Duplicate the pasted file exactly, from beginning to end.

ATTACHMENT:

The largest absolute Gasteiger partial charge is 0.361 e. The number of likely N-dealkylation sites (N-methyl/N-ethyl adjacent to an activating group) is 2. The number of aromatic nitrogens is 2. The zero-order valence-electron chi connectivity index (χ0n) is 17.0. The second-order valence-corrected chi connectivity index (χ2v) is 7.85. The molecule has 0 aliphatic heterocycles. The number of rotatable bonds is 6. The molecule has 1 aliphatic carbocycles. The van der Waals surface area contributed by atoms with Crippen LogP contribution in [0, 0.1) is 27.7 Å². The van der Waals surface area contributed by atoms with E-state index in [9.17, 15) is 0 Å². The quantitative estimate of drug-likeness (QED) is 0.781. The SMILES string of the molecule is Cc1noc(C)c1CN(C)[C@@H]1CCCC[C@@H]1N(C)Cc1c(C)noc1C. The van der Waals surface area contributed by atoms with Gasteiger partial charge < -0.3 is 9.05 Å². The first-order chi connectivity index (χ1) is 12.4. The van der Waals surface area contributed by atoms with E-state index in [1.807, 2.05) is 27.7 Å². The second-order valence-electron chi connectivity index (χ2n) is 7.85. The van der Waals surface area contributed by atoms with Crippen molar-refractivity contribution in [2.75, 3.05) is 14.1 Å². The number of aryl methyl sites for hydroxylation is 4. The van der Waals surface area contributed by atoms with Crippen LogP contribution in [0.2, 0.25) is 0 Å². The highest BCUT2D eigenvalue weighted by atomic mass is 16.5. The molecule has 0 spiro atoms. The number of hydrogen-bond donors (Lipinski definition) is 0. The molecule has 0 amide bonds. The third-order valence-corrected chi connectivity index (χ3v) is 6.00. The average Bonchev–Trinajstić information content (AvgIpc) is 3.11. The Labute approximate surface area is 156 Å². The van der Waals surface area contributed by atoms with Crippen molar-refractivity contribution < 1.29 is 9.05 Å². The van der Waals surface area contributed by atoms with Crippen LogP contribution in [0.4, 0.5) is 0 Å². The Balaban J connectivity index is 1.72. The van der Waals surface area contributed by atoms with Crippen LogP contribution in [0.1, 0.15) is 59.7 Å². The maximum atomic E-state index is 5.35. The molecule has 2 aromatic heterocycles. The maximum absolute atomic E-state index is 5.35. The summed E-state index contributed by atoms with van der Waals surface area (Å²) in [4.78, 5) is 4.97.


The largest absolute Gasteiger partial charge is 0.361 e. The number of likely N-dealkylation sites (N-methyl/N-ethyl adjacent to an activating group) is 2. The number of aromatic nitrogens is 2. The zero-order valence-electron chi connectivity index (χ0n) is 17.0. The second-order valence-corrected chi connectivity index (χ2v) is 7.85. The molecule has 0 aliphatic heterocycles. The number of rotatable bonds is 6. The molecule has 1 aliphatic carbocycles. The van der Waals surface area contributed by atoms with Crippen LogP contribution in [0, 0.1) is 27.7 Å². The van der Waals surface area contributed by atoms with E-state index in [9.17, 15) is 0 Å². The quantitative estimate of drug-likeness (QED) is 0.781. The SMILES string of the molecule is Cc1noc(C)c1CN(C)[C@@H]1CCCC[C@@H]1N(C)Cc1c(C)noc1C. The van der Waals surface area contributed by atoms with Gasteiger partial charge < -0.3 is 9.05 Å². The first-order chi connectivity index (χ1) is 12.4. The van der Waals surface area contributed by atoms with E-state index in [1.807, 2.05) is 27.7 Å². The second-order valence-electron chi connectivity index (χ2n) is 7.85. The van der Waals surface area contributed by atoms with Crippen molar-refractivity contribution in [2.75, 3.05) is 14.1 Å². The number of aryl methyl sites for hydroxylation is 4. The van der Waals surface area contributed by atoms with Crippen LogP contribution in [0.2, 0.25) is 0 Å². The highest BCUT2D eigenvalue weighted by atomic mass is 16.5. The molecule has 0 spiro atoms. The number of hydrogen-bond donors (Lipinski definition) is 0. The molecule has 0 amide bonds. The third-order valence-corrected chi connectivity index (χ3v) is 6.00. The average Bonchev–Trinajstić information content (AvgIpc) is 3.11. The Labute approximate surface area is 156 Å². The van der Waals surface area contributed by atoms with Crippen molar-refractivity contribution < 1.29 is 9.05 Å². The van der Waals surface area contributed by atoms with Crippen LogP contribution in [0.4, 0.5) is 0 Å². The Balaban J connectivity index is 1.72. The van der Waals surface area contributed by atoms with Crippen LogP contribution in [0.1, 0.15) is 59.7 Å². The maximum atomic E-state index is 5.35. The molecule has 2 aromatic heterocycles. The maximum absolute atomic E-state index is 5.35. The summed E-state index contributed by atoms with van der Waals surface area (Å²) in [4.78, 5) is 4.97.